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    That is how eyes work - we all have curved retinas! If cameras all had hemi-spherical films then we would not want to try flat ones. Hemi-spherical would just look too natural.
     
  10. MaximusM3

    MaximusM3 Member

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    Jackpot! :smile:
     
  11. alanrockwood

    alanrockwood Member

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    What johnielvis says here is key.... curved in TWO dimensions. A surface curved in two dimensions like a part of a sphere is what the boat-building people call a "non-developable" surface. That means it cannot be formed by simply bending a sheet of material, like a plate of steel in the case of a boat, or a sheet of film in the case of a camera.

    Fitting a sheet of film to a non-developable surface would require stretching or compressing the film in addition to bending it, somewhat in the manner of a rubber sheet.
     
  12. jnanian

    jnanian Advertiser Advertiser

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    this can already do this sort of thing, now, with analog materials.
    plastic can be shaped into any shape imaginable, coated with liquid emulsion
    and printed. i was doing this in the 1980s ..

    its like anything, without imagination its just another bad photograph or digital image
    masquerading as something interesting because of how it was made.
     
  13. E. von Hoegh

    E. von Hoegh Member

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    Take a look at a Minox subminiature.
     
  14. Bob Carnie

    Bob Carnie Subscriber

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    plus one
     
  15. johnielvis

    johnielvis Member

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    the cheap cameras are curved like a cylinder not like a sphere--there is a HUGE difference.

    minox is the same--curved like a cylinder--curved like a sphere is very very different.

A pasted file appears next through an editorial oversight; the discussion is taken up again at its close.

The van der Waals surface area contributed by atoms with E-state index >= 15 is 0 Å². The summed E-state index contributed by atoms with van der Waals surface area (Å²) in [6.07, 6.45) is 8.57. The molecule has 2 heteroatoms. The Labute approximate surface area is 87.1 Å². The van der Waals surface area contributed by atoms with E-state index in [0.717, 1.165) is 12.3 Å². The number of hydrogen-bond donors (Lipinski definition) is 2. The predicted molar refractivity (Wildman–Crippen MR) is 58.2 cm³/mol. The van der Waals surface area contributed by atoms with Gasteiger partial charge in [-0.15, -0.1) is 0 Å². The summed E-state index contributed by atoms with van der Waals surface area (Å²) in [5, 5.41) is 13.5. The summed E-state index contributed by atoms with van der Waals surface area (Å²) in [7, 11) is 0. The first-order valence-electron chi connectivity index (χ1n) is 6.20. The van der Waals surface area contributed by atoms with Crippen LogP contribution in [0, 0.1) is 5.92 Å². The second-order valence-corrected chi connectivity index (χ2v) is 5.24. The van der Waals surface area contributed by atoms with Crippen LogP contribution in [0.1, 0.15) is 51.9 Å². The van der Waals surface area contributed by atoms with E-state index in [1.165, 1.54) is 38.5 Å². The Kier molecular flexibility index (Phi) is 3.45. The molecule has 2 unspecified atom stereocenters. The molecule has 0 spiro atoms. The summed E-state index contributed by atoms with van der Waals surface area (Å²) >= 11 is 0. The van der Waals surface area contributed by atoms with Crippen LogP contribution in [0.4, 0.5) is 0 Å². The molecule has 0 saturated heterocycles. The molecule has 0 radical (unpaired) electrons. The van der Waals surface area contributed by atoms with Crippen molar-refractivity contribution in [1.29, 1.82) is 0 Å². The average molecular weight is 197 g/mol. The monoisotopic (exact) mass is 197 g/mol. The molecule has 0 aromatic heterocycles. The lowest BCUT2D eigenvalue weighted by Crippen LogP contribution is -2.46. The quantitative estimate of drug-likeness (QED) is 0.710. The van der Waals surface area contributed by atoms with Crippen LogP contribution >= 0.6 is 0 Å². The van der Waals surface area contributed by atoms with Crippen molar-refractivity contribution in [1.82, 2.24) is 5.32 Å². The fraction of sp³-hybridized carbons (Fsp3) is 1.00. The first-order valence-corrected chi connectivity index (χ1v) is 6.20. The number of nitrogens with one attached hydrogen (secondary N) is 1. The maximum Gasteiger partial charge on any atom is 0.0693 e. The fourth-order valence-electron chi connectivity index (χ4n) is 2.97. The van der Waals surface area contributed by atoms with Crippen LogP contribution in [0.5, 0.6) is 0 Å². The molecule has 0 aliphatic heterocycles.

They guy with the comment about the boat surface--he gets it.

    I'm talking about like a solar dish--the homemade kind--where people use discoball mirrors on a parabolic surface of revolution--you can't put a piece of film on a surface like that without warping it--heating and stretching. The eye, yes--that's the same thing too--spherical surface. But if there's a way, say using air pressure or something to warp a surface on the fly, so it can be controlled, this can result in amazing image control.

    a bunch of sensors on a flexible surface can be individuially manipulated...say to increase the angle of projection to eliminate cos^4 falloff. they can be pushed and pulled back and forth individually to change the plane of focus" AND angle of incidence. This is what's not been done before, sorry to say-except, perhaps, with astronomy--where they use multiple telescopes to make a composite image--that is similar.

    Lenses are axisymmetric with spherical curvatures---they want to project an axisymmetric image focused on a surface of revolution with finite curvature--so the natural focus surface is approximated by a sphere, not cylindrical (cheap or minox) or planar (regular filmholder).
     
  16. AgX

    AgX Member

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    johnielvis,

    I don't get your point. (And yes, I understand the difference between 1-axis, multi-axis and spherical bending.)

    But as long as the substrate that sensor layer is fixed to is as much or rather as less flexible as our film base, I do not see any advantage.

    With proper materials such flexibility beyond the above can already be achieved in the analogue world.
     
    Last edited by a moderator: Jun 24, 2013